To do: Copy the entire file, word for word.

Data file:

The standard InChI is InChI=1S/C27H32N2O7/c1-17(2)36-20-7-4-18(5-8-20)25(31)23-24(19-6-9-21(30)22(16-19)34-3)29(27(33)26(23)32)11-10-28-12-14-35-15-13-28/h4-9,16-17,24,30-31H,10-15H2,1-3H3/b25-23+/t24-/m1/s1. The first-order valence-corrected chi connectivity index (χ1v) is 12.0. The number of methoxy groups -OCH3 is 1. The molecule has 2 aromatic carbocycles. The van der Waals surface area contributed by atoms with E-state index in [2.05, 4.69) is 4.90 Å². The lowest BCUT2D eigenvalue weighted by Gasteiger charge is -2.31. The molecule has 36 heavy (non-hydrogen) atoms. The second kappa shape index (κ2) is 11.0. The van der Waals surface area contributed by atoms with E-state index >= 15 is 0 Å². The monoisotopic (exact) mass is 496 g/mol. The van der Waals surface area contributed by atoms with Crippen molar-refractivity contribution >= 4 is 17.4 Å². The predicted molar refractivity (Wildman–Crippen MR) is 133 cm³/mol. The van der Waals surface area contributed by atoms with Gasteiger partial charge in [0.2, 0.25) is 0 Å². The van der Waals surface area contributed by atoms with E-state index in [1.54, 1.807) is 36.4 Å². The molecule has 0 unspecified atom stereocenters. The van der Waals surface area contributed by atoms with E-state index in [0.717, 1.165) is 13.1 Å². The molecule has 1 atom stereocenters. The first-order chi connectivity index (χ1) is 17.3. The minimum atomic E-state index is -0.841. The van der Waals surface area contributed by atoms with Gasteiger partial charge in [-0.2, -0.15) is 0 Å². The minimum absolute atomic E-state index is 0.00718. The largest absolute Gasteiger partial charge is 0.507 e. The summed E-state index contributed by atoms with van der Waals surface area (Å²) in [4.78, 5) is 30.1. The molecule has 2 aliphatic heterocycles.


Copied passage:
The standard InChI is InChI=1S/C27H32N2O7/c1-17(2)36-20-7-4-18(5-8-20)25(31)23-24(19-6-9-21(30)22(16-19)34-3)29(27(33)26(23)32)11-10-28-12-14-35-15-13-28/h4-9,16-17,24,30-31H,10-15H2,1-3H3/b25-23+/t24-/m1/s1. The first-order valence-corrected chi connectivity index (χ1v) is 12.0. The number of methoxy groups -OCH3 is 1. The molecule has 2 aromatic carbocycles. The van der Waals surface area contributed by atoms with E-state index in [2.05, 4.69) is 4.90 Å². The lowest BCUT2D eigenvalue weighted by Gasteiger charge is -2.31. The molecule has 36 heavy (non-hydrogen) atoms. The second kappa shape index (κ2) is 11.0. The van der Waals surface area contributed by atoms with E-state index >= 15 is 0 Å². The monoisotopic (exact) mass is 496 g/mol. The van der Waals surface area contributed by atoms with Crippen molar-refractivity contribution >= 4 is 17.4 Å². The predicted molar refractivity (Wildman–Crippen MR) is 133 cm³/mol. The van der Waals surface area contributed by atoms with Gasteiger partial charge in [0.2, 0.25) is 0 Å². The van der Waals surface area contributed by atoms with E-state index in [1.54, 1.807) is 36.4 Å². The molecule has 0 unspecified atom stereocenters. The van der Waals surface area contributed by atoms with E-state index in [0.717, 1.165) is 13.1 Å². The molecule has 1 atom stereocenters. The first-order chi connectivity index (χ1) is 17.3. The minimum atomic E-state index is -0.841. The van der Waals surface area contributed by atoms with Gasteiger partial charge in [-0.2, -0.15) is 0 Å². The minimum absolute atomic E-state index is 0.00718. The largest absolute Gasteiger partial charge is 0.507 e. The summed E-state index contributed by atoms with van der Waals surface area (Å²) in [4.78, 5) is 30.1. The molecule has 2 aliphatic heterocycles.